A Militarized SWAT team in Habersham County Georgia used a flash-bang grenade in the conduct of a no-knock nighttime raid just before 3 am on Wednesday morning.
The grenade landed in a playpen in which a one-year-old child was sleeping, seriously injuring the child and exploding with enough force to blow out the side of the playpen.
The SWAT team, composed of as many as seven officers from the Habersham County Sheriff’s Dept and the Cornelia Police Dept, were serving an arrest warrant on a suspected drug dealer, Wanis Thonetheva. They were issued a “no-knock warrant” based upon a previous weapons charge against the suspect.
Officers report that when they hit the door of the residence with a battering ram, they encountered resistance as if something was blocking it, so they threw in a grenade.
Once inside the house, they determined that it was the portable playpen which had been blocking their forced entry and that the grenade had landed inside, next to the pillow of the 19-month-old sleeping child.
The mother says the child is presently in an induced coma at a local hospital, with burns and injuries to his face. He also is said to have a big cut on his chest.
The target of the raid, Thonetheva, was not in the home at the time of the assault, but the parents of the injured child as well as three other children and the suspect’s mother were.
The injured child’s family had moved into the Cornelia residence as temporary guests after their home in Wisconsin burned to the ground.
The parents say they were aware that drug activity was going on in the home at times, and kept the children away when it was going on.
The Assistant District Attorney, J. Edward Staples, said that Thonetheva, who was arrested shortly after the raid at another residence, could be charge in connection with the child’s injuries.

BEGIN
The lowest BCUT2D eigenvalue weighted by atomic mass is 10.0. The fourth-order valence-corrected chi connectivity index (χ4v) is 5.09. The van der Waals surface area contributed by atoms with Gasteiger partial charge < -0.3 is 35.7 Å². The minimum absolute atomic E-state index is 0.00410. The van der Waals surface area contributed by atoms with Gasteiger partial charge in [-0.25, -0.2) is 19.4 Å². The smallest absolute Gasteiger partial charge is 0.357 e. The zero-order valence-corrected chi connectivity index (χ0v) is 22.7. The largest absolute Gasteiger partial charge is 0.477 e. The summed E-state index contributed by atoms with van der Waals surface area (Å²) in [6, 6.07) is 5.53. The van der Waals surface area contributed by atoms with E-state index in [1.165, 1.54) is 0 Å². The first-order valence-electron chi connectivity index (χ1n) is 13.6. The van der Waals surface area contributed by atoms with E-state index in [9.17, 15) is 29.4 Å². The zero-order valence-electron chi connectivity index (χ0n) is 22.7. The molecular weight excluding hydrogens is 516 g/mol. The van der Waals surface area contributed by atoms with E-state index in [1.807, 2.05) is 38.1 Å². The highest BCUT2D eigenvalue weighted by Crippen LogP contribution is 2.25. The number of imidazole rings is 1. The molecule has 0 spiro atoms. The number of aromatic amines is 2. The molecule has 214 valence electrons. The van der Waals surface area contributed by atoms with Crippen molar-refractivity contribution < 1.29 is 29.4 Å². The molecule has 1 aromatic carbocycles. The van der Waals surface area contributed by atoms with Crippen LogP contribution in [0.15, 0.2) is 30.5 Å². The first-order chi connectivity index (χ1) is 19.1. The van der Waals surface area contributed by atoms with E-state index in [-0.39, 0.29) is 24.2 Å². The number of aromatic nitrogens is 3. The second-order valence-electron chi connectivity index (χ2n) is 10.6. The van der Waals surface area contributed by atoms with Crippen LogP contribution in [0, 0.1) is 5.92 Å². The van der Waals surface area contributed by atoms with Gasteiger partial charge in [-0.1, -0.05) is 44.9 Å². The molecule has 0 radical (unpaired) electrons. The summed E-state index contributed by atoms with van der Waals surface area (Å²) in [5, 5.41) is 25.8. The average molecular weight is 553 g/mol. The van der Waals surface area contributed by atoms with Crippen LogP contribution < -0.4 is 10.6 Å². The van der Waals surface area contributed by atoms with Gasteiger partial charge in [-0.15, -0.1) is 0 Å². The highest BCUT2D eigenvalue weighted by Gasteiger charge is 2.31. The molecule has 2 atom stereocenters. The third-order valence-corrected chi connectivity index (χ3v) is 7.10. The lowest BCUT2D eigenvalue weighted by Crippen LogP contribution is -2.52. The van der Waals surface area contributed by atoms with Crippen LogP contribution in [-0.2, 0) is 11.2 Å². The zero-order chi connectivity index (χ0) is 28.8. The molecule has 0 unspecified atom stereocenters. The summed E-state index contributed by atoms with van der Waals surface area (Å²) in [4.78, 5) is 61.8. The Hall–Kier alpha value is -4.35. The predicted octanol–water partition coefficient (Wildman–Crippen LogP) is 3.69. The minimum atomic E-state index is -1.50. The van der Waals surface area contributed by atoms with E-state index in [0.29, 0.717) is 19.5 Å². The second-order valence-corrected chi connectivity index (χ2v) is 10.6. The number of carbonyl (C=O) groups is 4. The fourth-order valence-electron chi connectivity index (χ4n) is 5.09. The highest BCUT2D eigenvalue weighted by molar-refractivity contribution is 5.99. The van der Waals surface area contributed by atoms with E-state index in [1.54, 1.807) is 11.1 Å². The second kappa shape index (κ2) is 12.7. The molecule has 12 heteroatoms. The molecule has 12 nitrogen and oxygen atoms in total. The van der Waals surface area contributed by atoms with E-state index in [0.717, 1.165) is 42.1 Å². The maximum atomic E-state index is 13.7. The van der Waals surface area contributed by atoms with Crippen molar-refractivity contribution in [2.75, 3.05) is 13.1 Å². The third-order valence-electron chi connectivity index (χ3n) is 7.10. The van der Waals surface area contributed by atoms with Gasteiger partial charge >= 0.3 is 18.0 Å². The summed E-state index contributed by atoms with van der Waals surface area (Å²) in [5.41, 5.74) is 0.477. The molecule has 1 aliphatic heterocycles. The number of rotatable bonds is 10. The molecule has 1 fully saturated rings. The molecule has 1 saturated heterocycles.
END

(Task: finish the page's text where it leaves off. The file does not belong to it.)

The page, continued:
While Thonetheva has an extensive police record and is involved in a pending legal action, this particular raid turned up only a residue of drugs and no illegal weapons.
No officers have been suspended, and a review is being conducted.
Sheriff Joey Terrell said, that the raid would have been conducted differently if they had known of children inside. They would not have used the flash bang grenade.
Maybe in the future, in the course of gathering info from their confidential informant, they might want to ask if there are any children in the house, if they noticed any toys, diapers, bottles in the sink, that type of stuff. That could be valuable info, even if they were only planning on using shotguns and automatic weapons. Maybe they could make it official policy to assume their are children in the home, just to err on the side of common sense.
Some would question whether fighting an unwinnable, never ending war on drugs is worth the loss of our Fourth Amendment protections.